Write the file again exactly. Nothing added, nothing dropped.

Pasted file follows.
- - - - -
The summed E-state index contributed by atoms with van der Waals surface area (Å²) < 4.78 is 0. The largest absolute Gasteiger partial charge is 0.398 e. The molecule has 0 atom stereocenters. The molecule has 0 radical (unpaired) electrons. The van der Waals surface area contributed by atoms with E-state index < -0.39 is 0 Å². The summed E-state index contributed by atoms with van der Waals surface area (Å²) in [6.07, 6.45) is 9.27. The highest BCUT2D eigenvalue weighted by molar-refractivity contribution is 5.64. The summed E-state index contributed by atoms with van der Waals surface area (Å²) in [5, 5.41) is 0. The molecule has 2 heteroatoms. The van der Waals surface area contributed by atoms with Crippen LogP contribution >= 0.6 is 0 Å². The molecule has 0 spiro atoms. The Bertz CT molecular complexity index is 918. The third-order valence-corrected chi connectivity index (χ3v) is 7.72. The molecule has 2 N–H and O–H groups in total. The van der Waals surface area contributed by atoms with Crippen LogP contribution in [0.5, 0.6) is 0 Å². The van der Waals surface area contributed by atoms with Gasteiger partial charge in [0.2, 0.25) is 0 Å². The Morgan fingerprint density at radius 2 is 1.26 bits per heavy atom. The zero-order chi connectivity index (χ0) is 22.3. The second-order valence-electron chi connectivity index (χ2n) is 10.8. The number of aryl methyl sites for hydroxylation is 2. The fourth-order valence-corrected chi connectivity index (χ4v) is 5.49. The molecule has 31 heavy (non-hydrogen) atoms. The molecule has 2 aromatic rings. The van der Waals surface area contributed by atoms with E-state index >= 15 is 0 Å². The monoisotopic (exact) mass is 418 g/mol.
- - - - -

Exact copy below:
The summed E-state index contributed by atoms with van der Waals surface area (Å²) < 4.78 is 0. The largest absolute Gasteiger partial charge is 0.398 e. The molecule has 0 atom stereocenters. The molecule has 0 radical (unpaired) electrons. The van der Waals surface area contributed by atoms with E-state index < -0.39 is 0 Å². The summed E-state index contributed by atoms with van der Waals surface area (Å²) in [6.07, 6.45) is 9.27. The highest BCUT2D eigenvalue weighted by molar-refractivity contribution is 5.64. The summed E-state index contributed by atoms with van der Waals surface area (Å²) in [5, 5.41) is 0. The molecule has 2 heteroatoms. The van der Waals surface area contributed by atoms with Crippen LogP contribution >= 0.6 is 0 Å². The molecule has 0 spiro atoms. The Bertz CT molecular complexity index is 918. The third-order valence-corrected chi connectivity index (χ3v) is 7.72. The molecule has 2 N–H and O–H groups in total. The van der Waals surface area contributed by atoms with Crippen LogP contribution in [0.5, 0.6) is 0 Å². The van der Waals surface area contributed by atoms with Gasteiger partial charge in [0.2, 0.25) is 0 Å². The Morgan fingerprint density at radius 2 is 1.26 bits per heavy atom. The zero-order chi connectivity index (χ0) is 22.3. The second-order valence-electron chi connectivity index (χ2n) is 10.8. The number of aryl methyl sites for hydroxylation is 2. The fourth-order valence-corrected chi connectivity index (χ4v) is 5.49. The molecule has 31 heavy (non-hydrogen) atoms. The molecule has 2 aromatic rings. The van der Waals surface area contributed by atoms with E-state index >= 15 is 0 Å². The monoisotopic (exact) mass is 418 g/mol.